Rapid Assistance in Modelling the Pandemic (RAMP) initiative

Author: Kostas Kavoussanakis
Posted: 1 May 2020 | 10:37

I am the Project Manager of the Rapid Assistance in Modelling the Pandemic (RAMP) initiative, supporting Prof. Mike Cates and the RAMP Steering Committee. RAMP was convened by the Royal Society in the UK to enhance existing COVID-19 initiatives. The motivation was to enhance the modelling teams who inform Government policy through channels such as SPI-M (Scientific Pandemic Influenza Modelling Group), which reports to SAGE (Scientific Advisory Group for Emergencies).

In order to put together a base of volunteers to help with this modelling, we undertook a survey from 28 March–2 April and received approximately 1,800 responses, 50% of which were from groups; the number of people volunteering their time and skills is quite large. We pretty quickly made 70 volunteers across 24 groups available to SPI-M, and we are already aware of at least one pre-print output by one of our volunteers for SPI-M.

Encouraged by the large-scale response, we have broadened the scope: we have now identified and contacted a small number of pre-existing collaborations to independently create first-principles human epidemic models. We identified key teams in the area of urban analytics or social modelling to put social interactions and human behaviour at the forefront of new models. And we have started putting together leadership, processes, and infrastructure to organise crowd-sourced rapid-response peer-reviews of SPI-M outputs, and SPI-M-highlighted outputs, as well as other outputs, generated in the RAMP context or put forward by our volunteers.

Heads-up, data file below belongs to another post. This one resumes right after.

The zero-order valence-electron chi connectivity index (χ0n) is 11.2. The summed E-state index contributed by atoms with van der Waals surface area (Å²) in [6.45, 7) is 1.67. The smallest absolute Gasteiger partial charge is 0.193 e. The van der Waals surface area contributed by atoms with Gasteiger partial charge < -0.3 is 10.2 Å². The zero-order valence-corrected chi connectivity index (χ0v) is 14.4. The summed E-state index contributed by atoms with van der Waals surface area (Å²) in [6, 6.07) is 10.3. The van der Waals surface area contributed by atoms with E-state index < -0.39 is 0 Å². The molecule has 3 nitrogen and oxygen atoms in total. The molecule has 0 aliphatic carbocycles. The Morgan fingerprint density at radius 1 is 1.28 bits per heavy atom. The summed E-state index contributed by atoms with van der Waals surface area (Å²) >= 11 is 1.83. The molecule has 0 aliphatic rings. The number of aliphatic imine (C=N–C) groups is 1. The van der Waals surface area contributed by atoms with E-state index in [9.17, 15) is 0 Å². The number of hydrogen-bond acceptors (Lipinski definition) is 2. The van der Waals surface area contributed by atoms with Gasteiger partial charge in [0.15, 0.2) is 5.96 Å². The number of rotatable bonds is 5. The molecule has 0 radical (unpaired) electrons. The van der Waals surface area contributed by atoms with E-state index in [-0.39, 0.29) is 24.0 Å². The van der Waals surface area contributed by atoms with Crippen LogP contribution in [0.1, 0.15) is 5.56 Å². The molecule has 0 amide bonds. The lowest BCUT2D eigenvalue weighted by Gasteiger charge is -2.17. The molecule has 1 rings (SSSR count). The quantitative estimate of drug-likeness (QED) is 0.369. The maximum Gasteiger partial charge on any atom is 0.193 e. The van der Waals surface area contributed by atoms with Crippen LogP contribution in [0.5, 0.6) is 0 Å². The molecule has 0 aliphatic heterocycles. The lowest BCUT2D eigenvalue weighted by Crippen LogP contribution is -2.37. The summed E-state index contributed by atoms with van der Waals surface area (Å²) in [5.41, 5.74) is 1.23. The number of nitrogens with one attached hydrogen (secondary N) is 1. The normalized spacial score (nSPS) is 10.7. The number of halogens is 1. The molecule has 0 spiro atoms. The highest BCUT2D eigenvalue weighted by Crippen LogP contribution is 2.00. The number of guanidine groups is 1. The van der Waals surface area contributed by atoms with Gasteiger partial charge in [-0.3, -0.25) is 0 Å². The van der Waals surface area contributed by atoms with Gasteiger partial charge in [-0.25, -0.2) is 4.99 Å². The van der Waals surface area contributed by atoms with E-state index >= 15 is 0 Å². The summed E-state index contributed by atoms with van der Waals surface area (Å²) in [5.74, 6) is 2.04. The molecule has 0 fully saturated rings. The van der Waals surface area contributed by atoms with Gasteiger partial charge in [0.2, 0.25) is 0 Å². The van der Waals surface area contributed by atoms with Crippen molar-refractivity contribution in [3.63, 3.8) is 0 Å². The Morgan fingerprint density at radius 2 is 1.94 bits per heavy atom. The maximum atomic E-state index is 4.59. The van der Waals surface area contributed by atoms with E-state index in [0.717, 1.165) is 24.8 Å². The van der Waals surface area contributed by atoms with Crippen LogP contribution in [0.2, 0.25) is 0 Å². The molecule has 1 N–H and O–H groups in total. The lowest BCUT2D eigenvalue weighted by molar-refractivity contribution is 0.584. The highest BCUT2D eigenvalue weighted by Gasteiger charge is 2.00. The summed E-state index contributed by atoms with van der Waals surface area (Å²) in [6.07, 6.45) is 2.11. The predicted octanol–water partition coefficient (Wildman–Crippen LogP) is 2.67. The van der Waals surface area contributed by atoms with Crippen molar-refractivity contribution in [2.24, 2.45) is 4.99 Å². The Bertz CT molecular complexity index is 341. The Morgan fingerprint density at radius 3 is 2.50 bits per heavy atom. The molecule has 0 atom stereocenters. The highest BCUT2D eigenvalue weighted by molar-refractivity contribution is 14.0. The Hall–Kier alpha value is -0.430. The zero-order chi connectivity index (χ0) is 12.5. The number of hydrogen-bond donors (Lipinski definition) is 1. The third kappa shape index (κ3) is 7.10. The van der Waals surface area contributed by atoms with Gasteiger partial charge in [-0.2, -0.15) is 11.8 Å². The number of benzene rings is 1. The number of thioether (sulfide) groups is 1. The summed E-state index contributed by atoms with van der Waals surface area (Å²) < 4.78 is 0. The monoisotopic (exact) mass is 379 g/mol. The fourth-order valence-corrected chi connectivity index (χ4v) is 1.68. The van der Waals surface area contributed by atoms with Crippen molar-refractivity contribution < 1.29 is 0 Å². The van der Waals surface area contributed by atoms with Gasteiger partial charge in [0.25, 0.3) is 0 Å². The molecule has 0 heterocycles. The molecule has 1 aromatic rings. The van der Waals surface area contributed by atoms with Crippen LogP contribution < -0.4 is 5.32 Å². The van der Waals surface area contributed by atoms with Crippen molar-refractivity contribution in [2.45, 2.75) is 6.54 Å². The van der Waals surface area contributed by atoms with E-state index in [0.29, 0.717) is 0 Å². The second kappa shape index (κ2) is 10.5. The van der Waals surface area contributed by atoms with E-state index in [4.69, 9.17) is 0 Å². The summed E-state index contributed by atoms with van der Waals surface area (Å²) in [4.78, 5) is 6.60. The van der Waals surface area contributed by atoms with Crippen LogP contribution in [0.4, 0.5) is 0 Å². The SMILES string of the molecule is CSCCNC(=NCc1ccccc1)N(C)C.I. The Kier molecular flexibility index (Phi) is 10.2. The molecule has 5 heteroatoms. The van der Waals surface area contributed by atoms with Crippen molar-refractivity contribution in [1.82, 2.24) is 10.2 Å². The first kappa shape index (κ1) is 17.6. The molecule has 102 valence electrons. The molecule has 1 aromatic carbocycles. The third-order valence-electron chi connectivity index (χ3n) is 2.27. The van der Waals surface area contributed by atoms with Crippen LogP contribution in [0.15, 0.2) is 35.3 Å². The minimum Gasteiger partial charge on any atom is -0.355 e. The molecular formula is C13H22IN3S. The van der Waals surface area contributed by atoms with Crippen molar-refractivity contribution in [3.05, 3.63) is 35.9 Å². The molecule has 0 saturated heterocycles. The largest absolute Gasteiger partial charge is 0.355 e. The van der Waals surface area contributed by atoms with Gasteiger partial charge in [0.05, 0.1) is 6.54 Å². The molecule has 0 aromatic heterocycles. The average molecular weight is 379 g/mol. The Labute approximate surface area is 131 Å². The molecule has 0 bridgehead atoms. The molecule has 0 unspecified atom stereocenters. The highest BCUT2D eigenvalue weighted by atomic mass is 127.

Also in the pipeline are fostering and supporting a number of new activities. One is aerosol research to investigate viral flows in confined spaces. Another is looking at the dynamics of COVID-19 in infected individuals to quantify the variance of effect over time and understand why some people are more affected than others, and how some may be more infectious than others. We are taking advice from SPI-M and SAGE to guide RAMP-fostered research along the paths that will influence (UK) policy.

More broadly, we are putting together a programme for targeted discussion and webinars, with the aim of raising the level of our contributions and also to educate people. We are working with other modelling activities in the UK to cross-pollinate and co-ordinate relevant initiatives. We are also in the process of setting up a forums infrastructure to be used to crowd-source the review of interesting publications, software and datasets.

Further information

Author

Kostas Kavoussanakis, EPCC